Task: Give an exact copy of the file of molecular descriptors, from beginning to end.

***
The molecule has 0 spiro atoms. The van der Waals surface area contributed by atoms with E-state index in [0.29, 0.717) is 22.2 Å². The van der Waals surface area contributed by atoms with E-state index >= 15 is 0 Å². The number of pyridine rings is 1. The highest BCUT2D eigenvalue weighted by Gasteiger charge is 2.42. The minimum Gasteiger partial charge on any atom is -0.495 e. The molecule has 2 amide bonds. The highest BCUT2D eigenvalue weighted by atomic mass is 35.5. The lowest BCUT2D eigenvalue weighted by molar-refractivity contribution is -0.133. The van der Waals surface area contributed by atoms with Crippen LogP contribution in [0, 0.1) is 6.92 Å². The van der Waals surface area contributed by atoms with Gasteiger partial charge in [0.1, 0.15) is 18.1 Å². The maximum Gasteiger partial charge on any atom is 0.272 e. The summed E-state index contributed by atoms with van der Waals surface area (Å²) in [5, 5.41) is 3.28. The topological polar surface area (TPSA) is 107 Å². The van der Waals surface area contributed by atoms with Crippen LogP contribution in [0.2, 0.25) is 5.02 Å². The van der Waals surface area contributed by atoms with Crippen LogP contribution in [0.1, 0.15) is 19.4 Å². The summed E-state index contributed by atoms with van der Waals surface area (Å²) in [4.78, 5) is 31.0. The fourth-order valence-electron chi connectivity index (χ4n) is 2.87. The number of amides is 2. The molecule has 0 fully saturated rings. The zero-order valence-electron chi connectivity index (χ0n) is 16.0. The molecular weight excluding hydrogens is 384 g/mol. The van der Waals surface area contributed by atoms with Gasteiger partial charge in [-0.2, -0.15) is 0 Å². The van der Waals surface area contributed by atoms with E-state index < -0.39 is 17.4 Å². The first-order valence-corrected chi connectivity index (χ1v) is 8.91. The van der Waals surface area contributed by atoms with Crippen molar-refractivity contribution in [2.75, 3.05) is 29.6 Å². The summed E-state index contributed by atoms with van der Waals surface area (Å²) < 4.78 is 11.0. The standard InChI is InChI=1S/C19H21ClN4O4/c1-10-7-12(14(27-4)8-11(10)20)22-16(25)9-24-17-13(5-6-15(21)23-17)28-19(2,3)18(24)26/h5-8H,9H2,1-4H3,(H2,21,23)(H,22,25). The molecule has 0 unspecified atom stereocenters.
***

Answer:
The molecule has 0 spiro atoms. The van der Waals surface area contributed by atoms with E-state index in [0.29, 0.717) is 22.2 Å². The van der Waals surface area contributed by atoms with E-state index >= 15 is 0 Å². The number of pyridine rings is 1. The highest BCUT2D eigenvalue weighted by Gasteiger charge is 2.42. The minimum Gasteiger partial charge on any atom is -0.495 e. The molecule has 2 amide bonds. The highest BCUT2D eigenvalue weighted by atomic mass is 35.5. The lowest BCUT2D eigenvalue weighted by molar-refractivity contribution is -0.133. The van der Waals surface area contributed by atoms with Crippen LogP contribution in [0, 0.1) is 6.92 Å². The van der Waals surface area contributed by atoms with Gasteiger partial charge in [0.1, 0.15) is 18.1 Å². The maximum Gasteiger partial charge on any atom is 0.272 e. The summed E-state index contributed by atoms with van der Waals surface area (Å²) in [5, 5.41) is 3.28. The topological polar surface area (TPSA) is 107 Å². The van der Waals surface area contributed by atoms with Crippen LogP contribution in [0.2, 0.25) is 5.02 Å². The van der Waals surface area contributed by atoms with Crippen LogP contribution in [0.1, 0.15) is 19.4 Å². The summed E-state index contributed by atoms with van der Waals surface area (Å²) in [4.78, 5) is 31.0. The fourth-order valence-electron chi connectivity index (χ4n) is 2.87. The number of amides is 2. The molecule has 0 fully saturated rings. The zero-order valence-electron chi connectivity index (χ0n) is 16.0. The molecular weight excluding hydrogens is 384 g/mol. The van der Waals surface area contributed by atoms with Gasteiger partial charge in [-0.2, -0.15) is 0 Å². The van der Waals surface area contributed by atoms with E-state index < -0.39 is 17.4 Å². The first-order valence-corrected chi connectivity index (χ1v) is 8.91. The van der Waals surface area contributed by atoms with Crippen molar-refractivity contribution in [2.75, 3.05) is 29.6 Å². The summed E-state index contributed by atoms with van der Waals surface area (Å²) < 4.78 is 11.0. The standard InChI is InChI=1S/C19H21ClN4O4/c1-10-7-12(14(27-4)8-11(10)20)22-16(25)9-24-17-13(5-6-15(21)23-17)28-19(2,3)18(24)26/h5-8H,9H2,1-4H3,(H2,21,23)(H,22,25). The molecule has 0 unspecified atom stereocenters.